• Transfer hundreds of thousands of acres to tribes and public agencies per agreements dating back to 2001.
  • The cries for a government takeover of the utility have intensified. Your humble blogger approves.

    Rather than continue the everlasting arguments about socialism vs, capitalism, socialists can prove the superiority of their system by running PG&E cheaper (it won't have to pay dividends) and more reliably.

    With all the money saved I might even loosen the pursestrings for central air.

    Friday, August 14, 2020

    Goodbye, San Francisco

    Due to the coronavirus and remote working, the trickle out of San Francisco has turned into a stampede. And unlike past exoduses [digression: exodi? 7th-grade Latin kicking in] those who are leaving tend to have higher incomes and valuable technical skills.
    (WSJ graphic)
    Tech companies are giving their employees more freedom to work from anywhere. Employees are taking them up on the option to relocate, forming the beginnings of a shift that could reshape not only the Bay Area, but also the cities where these tech workers are making new homes...

    Google-parent Alphabet Inc. last month said employees won’t be returning to the office until at least the summer of 2021, in part so they can sign one-year leases somewhere else. Facebook Inc. recently said its employees could stay away for that long too. The social-media giant, which has 52,000 employees, expects to shift to a substantially remote workforce over the coming decade, and is now recruiting a director of remote work. Other companies including Twitter Inc. and Slack Technologies Inc. have declared most of their employees can work remotely for good...

    Around 40% of Facebook’s employees were interested in permanent remote work, CEO Mark Zuckerberg said in May, citing an internal survey. Three quarters of those employees said they might move to another place. Facebook declined to say how many employees have formally requested to relocate.

    A survey of 371 Bay Area tech workers, conducted in mid-May by the recruitment marketplace Hired, found that 42% would move to a less expensive city if their employer asked them to work remotely full-time. Another survey at the end of July by Blind, a platform for workers to discuss their jobs anonymously, found that 15% of more than 3,300 Bay Area professionals who responded had left the region since the pandemic began—though it was unclear how many considered their moves to be temporary. Of those remaining, 59% said they would consider relocating if their companies allow it.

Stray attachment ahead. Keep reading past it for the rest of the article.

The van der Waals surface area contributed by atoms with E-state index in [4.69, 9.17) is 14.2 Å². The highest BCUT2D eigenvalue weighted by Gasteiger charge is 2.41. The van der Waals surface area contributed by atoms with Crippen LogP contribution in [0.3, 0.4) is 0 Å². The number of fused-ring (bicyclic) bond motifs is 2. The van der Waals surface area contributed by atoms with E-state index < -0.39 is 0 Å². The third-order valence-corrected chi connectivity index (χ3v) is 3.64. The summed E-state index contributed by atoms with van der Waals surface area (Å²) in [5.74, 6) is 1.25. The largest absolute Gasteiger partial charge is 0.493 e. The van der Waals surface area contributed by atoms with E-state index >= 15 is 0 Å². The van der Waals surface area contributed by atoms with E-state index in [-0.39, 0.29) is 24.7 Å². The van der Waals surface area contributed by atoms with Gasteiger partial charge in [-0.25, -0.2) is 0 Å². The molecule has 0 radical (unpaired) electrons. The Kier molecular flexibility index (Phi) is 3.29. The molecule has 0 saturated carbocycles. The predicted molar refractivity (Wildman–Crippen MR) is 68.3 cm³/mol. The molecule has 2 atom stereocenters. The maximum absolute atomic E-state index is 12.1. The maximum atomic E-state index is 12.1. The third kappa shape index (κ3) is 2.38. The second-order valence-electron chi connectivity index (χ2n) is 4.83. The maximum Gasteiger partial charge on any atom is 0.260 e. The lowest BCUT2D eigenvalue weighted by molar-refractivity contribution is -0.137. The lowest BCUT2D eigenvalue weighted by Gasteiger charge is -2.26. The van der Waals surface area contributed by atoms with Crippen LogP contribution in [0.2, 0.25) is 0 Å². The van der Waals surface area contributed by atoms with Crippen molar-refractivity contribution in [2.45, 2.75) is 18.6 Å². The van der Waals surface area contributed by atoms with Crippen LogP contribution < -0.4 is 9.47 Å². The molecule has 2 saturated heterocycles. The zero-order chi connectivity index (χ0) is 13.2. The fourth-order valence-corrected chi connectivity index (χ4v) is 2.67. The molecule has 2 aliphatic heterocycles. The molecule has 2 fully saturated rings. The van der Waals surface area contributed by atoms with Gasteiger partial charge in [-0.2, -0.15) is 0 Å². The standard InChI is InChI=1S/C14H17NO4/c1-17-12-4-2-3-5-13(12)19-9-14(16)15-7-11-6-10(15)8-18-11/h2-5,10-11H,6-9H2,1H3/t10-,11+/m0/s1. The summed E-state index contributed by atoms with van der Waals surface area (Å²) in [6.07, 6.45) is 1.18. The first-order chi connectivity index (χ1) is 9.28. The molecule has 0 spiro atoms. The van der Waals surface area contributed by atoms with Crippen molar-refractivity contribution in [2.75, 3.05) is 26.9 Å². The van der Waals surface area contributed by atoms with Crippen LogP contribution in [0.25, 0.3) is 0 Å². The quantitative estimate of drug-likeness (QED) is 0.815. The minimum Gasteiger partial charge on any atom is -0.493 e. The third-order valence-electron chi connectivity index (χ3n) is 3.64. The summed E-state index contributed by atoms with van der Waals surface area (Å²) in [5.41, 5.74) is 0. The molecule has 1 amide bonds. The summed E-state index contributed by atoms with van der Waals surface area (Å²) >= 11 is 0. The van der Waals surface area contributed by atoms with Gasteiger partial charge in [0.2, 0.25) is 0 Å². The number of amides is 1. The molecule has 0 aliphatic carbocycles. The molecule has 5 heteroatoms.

It's nice but not necessary to live close to the
    company HQ. (Largest rent decreases in red--WSJ)
    While it’s too soon to measure the total net outflow of tech workers from the Bay Area, it’s already affecting real-estate prices. Rents have started falling for the first time in years. The median rent for a one-bedroom apartment in San Francisco in the month of July dropped by 11% compared with the same month a year prior, according to rental-listings platform Zumper, which analyzed nearly 11,000 listings in the city and several surrounding areas. In Cupertino, home to Apple Inc., and Mountain View, home to Google, the median rent for one-bedroom apartments fell by more than 15%.

    “The majority of techies in the Bay Area are not about to move out, but it is a significant enough minority that it’s moving the market,” said Zumper CEO Anthemos Georgiades. “This year is the first year that it’s actually real.”

    While the pandemic has slowed or stalled rent increases in cities nationwide, San Francisco stands out, said Joshua Clark, an economist at real-estate search service Zillow. Rents in the city have fallen for the first time since the firm began tracking in 2014.

    “The fact that San Francisco has turned negative, that is rare,” Mr. Clark said. He attributes that in part to the heights that San Francisco’s housing costs had reached before the pandemic.

    Those who are leaving the area permanently cite a variety of reasons, but high housing costs tend to be at the top of the list. Between 2009 and 2019, the median cost of a single-family home in the San Francisco Bay Area nearly tripled to around $1 million. Even renting a bunk bed in a room with five other people can cost over $1,300 a month.

    The region is expensive in other ways too. Getting a cheeseburger and fries delivered can easily cost $25. An ice cream cone can cost $7. Before the pandemic hit, classes at boutique gyms routinely ran $30.